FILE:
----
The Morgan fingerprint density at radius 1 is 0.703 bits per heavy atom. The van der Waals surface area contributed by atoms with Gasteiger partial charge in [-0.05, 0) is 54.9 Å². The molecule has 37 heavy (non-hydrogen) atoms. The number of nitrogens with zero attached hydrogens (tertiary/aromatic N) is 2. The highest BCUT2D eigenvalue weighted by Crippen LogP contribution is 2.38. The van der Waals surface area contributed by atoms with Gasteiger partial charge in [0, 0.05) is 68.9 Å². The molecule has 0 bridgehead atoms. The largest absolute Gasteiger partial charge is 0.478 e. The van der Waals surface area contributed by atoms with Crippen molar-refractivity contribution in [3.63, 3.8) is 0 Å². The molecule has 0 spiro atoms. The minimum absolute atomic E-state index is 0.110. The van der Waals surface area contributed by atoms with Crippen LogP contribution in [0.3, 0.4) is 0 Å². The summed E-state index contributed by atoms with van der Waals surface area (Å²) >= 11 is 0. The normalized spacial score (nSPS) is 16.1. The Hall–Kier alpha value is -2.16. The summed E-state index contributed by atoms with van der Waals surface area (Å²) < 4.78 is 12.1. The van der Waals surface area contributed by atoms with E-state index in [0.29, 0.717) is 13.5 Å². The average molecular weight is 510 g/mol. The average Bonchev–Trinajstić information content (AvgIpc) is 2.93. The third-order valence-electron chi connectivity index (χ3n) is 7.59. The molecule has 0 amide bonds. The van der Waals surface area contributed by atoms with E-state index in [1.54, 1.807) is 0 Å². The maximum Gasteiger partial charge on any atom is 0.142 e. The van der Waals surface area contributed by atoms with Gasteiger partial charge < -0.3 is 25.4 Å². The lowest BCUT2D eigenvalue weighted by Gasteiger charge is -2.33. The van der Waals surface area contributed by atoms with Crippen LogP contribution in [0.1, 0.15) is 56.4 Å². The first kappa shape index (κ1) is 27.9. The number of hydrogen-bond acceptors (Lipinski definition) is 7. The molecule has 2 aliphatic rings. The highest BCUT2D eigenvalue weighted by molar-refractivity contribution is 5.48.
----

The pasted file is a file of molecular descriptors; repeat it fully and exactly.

The Morgan fingerprint density at radius 1 is 0.703 bits per heavy atom. The van der Waals surface area contributed by atoms with Gasteiger partial charge in [-0.05, 0) is 54.9 Å². The molecule has 37 heavy (non-hydrogen) atoms. The number of nitrogens with zero attached hydrogens (tertiary/aromatic N) is 2. The highest BCUT2D eigenvalue weighted by Crippen LogP contribution is 2.38. The van der Waals surface area contributed by atoms with Gasteiger partial charge in [0, 0.05) is 68.9 Å². The molecule has 0 bridgehead atoms. The largest absolute Gasteiger partial charge is 0.478 e. The van der Waals surface area contributed by atoms with Crippen molar-refractivity contribution in [3.63, 3.8) is 0 Å². The molecule has 0 spiro atoms. The minimum absolute atomic E-state index is 0.110. The van der Waals surface area contributed by atoms with Crippen LogP contribution in [0.3, 0.4) is 0 Å². The summed E-state index contributed by atoms with van der Waals surface area (Å²) >= 11 is 0. The normalized spacial score (nSPS) is 16.1. The Hall–Kier alpha value is -2.16. The summed E-state index contributed by atoms with van der Waals surface area (Å²) < 4.78 is 12.1. The van der Waals surface area contributed by atoms with E-state index in [0.29, 0.717) is 13.5 Å². The average molecular weight is 510 g/mol. The average Bonchev–Trinajstić information content (AvgIpc) is 2.93. The third-order valence-electron chi connectivity index (χ3n) is 7.59. The molecule has 0 amide bonds. The van der Waals surface area contributed by atoms with E-state index in [1.54, 1.807) is 0 Å². The maximum Gasteiger partial charge on any atom is 0.142 e. The van der Waals surface area contributed by atoms with Gasteiger partial charge < -0.3 is 25.4 Å². The lowest BCUT2D eigenvalue weighted by Gasteiger charge is -2.33. The van der Waals surface area contributed by atoms with Crippen LogP contribution in [0.1, 0.15) is 56.4 Å². The first kappa shape index (κ1) is 27.9. The number of hydrogen-bond acceptors (Lipinski definition) is 7. The molecule has 2 aliphatic rings. The highest BCUT2D eigenvalue weighted by molar-refractivity contribution is 5.48.